A new Dalziel and Pascoe novel from Britain’s finest male crime writer: ‘Reginald Hill stands head and shoulders above any other writer of homebred crime fiction’ – Tom Hiney, Observer
A man drowns. Another dies in a motorbike crash. Two accidents ... yet in a pair of so-called Dialogues sent to the Mid-Yorkshire Gazette as entries in a short story competition, someone seems to be taking responsibility for the deaths.
In Mid-Yorkshire CID these claims are greeted with disbelief. But when the story is leaked to television and a third indisputable murder takes place, Dalziel and Pascoe find themselves playing a game no one knows the rules of against an opponent known only as the Wordman.
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One of the things that the classic British crime novel does is set us puzzles; in Reginald Hill's new Dalziel and Pascoe novel Dialogues of the Dead they introduce us to a killer who does almost nothing else. A series of seemingly random killings are connected by the accounts of them--accounts awash in puns, literary allusions and deliberate obscurities--which keep turning up at the Mid-Yorkshire County Library. At first, keen young recruit Hat Bowler only takes the letters seriously as a way of chatting up the beautiful Rye Pomona--but it becomes progressively clearer to him and his superiors that whoever is writing them simply knows too much not to be the killer... Hill is at the height of his powers here--comic grotesques like Dalziel, with his habit of deliberately seeming more thuggish and obtuse than anyone could possibly quite be, compete for space with satiric observation of Jax, the bright young TV link who will do anything for her story, and the penny-pinching left-wing councillor who ends up with a chisel in his brain. Anyone who likes Hill's always excellent work will be impressed by this--and anyone who likes word-play and puzzles will be fascinated by it. --Roz KaveneyReview:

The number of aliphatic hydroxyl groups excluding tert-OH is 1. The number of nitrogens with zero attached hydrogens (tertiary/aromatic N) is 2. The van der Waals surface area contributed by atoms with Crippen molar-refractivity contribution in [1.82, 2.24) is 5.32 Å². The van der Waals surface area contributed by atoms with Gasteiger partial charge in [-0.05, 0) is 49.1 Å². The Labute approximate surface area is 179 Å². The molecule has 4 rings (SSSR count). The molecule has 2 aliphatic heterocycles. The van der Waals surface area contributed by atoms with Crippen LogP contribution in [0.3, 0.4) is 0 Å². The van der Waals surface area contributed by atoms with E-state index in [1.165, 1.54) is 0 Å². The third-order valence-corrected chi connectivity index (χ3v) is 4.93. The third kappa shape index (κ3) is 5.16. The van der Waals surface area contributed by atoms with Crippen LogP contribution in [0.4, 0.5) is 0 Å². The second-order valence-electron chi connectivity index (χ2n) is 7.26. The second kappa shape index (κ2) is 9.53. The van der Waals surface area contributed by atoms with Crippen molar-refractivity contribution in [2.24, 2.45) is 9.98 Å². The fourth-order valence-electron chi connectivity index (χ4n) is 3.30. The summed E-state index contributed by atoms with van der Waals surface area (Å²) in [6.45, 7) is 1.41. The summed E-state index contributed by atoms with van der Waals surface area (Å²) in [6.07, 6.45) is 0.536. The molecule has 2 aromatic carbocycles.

‘He is probably the best living male crime writer in the English-speaking world’
Andrew Taylor, Independent
‘The finest male English contemporary crime writer. Compassionate, intelligent and entertaining’
Val McDermid, Manchester Evening News
‘He just keeps getting better and better... Hill, a true master, never fails to shock and surprise’
Ian Rankin, Scotland on Sunday
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Book Description Collins Crime, 2001. Hardcover. Book Condition: New. book. Bookseller Inventory # 2258463